I am trying to imagine busloads of Welfare-dependent, single mothers arriving with their questionable morals and values and snotty-nosed kids in tow to Wall Street. I am trying to imagine hoards of White Trash invading this highly privileged space and protest (bell hooks would have a stroke as she abhors White Trash because they have the audacity to live anywhere!). I am trying to imagine those from intergenerational poverty arriving with their belongings in black garbage bags and reams of cardboard tucked under their arms to make temporary shelters versus the privileged who can afford to make political statements by using cardboard for make-shift tents (may I suggest that there was play involved versus the underprivileged who could see cardboard, temporary housing as hitting a little to close to home). On carefully constructed cardboard tents (versus the poor’s haphazard designs), highly-charged signs decorating architecturally crafty doors and windows reading, “Wall Street Bought Me These Walls!” I can imagine fighting within the 99% ranks and this could not be tolerated—or, allowed: nothing could detract from the attack on the 1%. I imagine the pseudo-99% representatives at play in this temporary world that is a low-stakes game.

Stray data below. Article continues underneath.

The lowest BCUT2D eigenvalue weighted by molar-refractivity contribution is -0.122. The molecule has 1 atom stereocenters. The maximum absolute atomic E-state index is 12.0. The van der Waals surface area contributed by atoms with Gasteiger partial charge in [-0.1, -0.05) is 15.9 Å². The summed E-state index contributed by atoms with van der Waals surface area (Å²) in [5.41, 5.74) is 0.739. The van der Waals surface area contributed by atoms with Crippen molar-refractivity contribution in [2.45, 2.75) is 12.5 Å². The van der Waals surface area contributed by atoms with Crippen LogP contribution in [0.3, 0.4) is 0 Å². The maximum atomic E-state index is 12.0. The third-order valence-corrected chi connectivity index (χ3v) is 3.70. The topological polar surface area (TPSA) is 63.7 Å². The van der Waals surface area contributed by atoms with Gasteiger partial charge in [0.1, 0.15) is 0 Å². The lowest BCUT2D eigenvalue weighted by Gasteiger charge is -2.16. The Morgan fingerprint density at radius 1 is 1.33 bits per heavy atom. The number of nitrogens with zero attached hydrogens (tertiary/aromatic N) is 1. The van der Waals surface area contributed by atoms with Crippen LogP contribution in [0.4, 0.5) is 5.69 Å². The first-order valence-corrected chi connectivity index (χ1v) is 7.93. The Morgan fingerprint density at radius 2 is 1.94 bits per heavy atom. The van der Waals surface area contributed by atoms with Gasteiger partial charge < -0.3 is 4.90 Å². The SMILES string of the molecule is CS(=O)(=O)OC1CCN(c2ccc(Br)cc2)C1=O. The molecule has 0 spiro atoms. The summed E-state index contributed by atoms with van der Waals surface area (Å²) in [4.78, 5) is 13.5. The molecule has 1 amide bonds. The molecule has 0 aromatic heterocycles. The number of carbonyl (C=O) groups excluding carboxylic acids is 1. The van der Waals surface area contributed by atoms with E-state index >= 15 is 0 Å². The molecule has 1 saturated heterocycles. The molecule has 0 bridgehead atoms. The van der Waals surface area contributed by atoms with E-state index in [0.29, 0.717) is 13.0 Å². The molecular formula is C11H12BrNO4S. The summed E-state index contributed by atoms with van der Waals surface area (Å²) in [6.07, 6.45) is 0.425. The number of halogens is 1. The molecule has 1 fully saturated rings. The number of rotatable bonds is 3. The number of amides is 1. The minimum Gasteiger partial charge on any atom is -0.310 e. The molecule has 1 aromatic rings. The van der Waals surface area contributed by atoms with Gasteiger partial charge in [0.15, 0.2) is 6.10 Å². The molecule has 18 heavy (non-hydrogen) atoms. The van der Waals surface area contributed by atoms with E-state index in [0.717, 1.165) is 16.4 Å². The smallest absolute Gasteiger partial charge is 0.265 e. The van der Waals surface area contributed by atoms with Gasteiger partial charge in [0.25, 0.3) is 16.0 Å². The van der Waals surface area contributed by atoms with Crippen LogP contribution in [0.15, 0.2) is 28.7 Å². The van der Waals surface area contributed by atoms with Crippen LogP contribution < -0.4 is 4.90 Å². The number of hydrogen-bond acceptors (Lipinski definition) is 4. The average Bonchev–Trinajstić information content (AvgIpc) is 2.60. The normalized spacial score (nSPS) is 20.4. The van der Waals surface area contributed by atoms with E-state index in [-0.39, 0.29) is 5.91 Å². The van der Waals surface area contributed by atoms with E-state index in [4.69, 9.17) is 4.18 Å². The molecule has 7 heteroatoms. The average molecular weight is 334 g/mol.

When one examines the photographs Taussig has included in his article, you see a great number of white people doing crafts, putting their own unique signature on the movement. Perhaps this makes sense because Wall Street is portrayed in the media and in entertainment as an industry dominated by white males (which it undoubtedly is). Who can relate to whites? While a rhetorical question, who appears to be excluded from this movement are those who suffer greatest in socially injustice societies: non-whites, people with precarious immigration status, single mothers, the elderly, impoverished children, and the mentally and physically disabled. Would their presence and voices make things too messy and nuanced? I believe that these groups are Othered because of their exclusion and the appropriation of their population numbers (i.e., so it is the 99% not the 30%). Once everyone was lumped in together with the 99%, were the non-dominant and non-privileged groups implicitly and explicitly Othered because they do not fit? I do not think they could be Bourdieu and Champagne’s (1999) outcasts on in the inside because how could they be on the inside (p. 421)? It takes a certain position of privilege and holding of the various forms of capital to be able to risk standing up not only to institutions and governments but also to the police. The whole movement and 99%-1% rhetoric feels incredibly patronizing: yet again, the privileged demonstrating that they must stand up for the Others (e.g., see Figure 3, the white man holding the “Decolonize Wall Street” sign, Taussig 2012, p. 59).